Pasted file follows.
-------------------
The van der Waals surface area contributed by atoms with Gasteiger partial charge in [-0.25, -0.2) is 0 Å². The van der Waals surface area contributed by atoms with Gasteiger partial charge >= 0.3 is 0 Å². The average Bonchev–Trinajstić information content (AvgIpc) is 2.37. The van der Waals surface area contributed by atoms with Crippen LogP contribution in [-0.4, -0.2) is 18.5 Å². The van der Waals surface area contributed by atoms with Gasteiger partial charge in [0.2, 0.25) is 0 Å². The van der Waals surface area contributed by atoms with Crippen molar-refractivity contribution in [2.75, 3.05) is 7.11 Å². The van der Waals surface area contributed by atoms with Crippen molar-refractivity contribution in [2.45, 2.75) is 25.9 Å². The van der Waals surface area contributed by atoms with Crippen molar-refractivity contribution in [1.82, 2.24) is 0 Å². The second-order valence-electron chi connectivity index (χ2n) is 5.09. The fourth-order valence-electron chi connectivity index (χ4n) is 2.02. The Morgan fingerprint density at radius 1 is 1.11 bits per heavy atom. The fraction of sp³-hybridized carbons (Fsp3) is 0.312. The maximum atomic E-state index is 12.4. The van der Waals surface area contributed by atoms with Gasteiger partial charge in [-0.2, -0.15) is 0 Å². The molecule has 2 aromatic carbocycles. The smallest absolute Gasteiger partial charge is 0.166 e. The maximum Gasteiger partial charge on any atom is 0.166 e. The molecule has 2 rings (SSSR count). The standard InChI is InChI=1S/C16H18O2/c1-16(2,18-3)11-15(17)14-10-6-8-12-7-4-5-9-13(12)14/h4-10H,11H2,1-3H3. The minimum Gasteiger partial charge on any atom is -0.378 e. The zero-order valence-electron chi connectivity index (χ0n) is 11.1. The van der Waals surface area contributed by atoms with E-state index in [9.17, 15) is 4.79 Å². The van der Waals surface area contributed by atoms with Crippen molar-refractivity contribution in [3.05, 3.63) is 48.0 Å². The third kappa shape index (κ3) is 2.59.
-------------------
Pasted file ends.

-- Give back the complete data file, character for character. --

The van der Waals surface area contributed by atoms with Gasteiger partial charge in [-0.25, -0.2) is 0 Å². The van der Waals surface area contributed by atoms with Gasteiger partial charge >= 0.3 is 0 Å². The average Bonchev–Trinajstić information content (AvgIpc) is 2.37. The van der Waals surface area contributed by atoms with Crippen LogP contribution in [-0.4, -0.2) is 18.5 Å². The van der Waals surface area contributed by atoms with Gasteiger partial charge in [0.2, 0.25) is 0 Å². The van der Waals surface area contributed by atoms with Crippen molar-refractivity contribution in [2.75, 3.05) is 7.11 Å². The van der Waals surface area contributed by atoms with Crippen molar-refractivity contribution in [2.45, 2.75) is 25.9 Å². The van der Waals surface area contributed by atoms with Crippen molar-refractivity contribution in [1.82, 2.24) is 0 Å². The second-order valence-electron chi connectivity index (χ2n) is 5.09. The fourth-order valence-electron chi connectivity index (χ4n) is 2.02. The Morgan fingerprint density at radius 1 is 1.11 bits per heavy atom. The fraction of sp³-hybridized carbons (Fsp3) is 0.312. The maximum atomic E-state index is 12.4. The van der Waals surface area contributed by atoms with Gasteiger partial charge in [-0.2, -0.15) is 0 Å². The molecule has 2 aromatic carbocycles. The smallest absolute Gasteiger partial charge is 0.166 e. The maximum Gasteiger partial charge on any atom is 0.166 e. The molecule has 2 rings (SSSR count). The standard InChI is InChI=1S/C16H18O2/c1-16(2,18-3)11-15(17)14-10-6-8-12-7-4-5-9-13(12)14/h4-10H,11H2,1-3H3. The minimum Gasteiger partial charge on any atom is -0.378 e. The zero-order valence-electron chi connectivity index (χ0n) is 11.1. The van der Waals surface area contributed by atoms with E-state index in [9.17, 15) is 4.79 Å². The van der Waals surface area contributed by atoms with Crippen molar-refractivity contribution in [3.05, 3.63) is 48.0 Å². The third kappa shape index (κ3) is 2.59.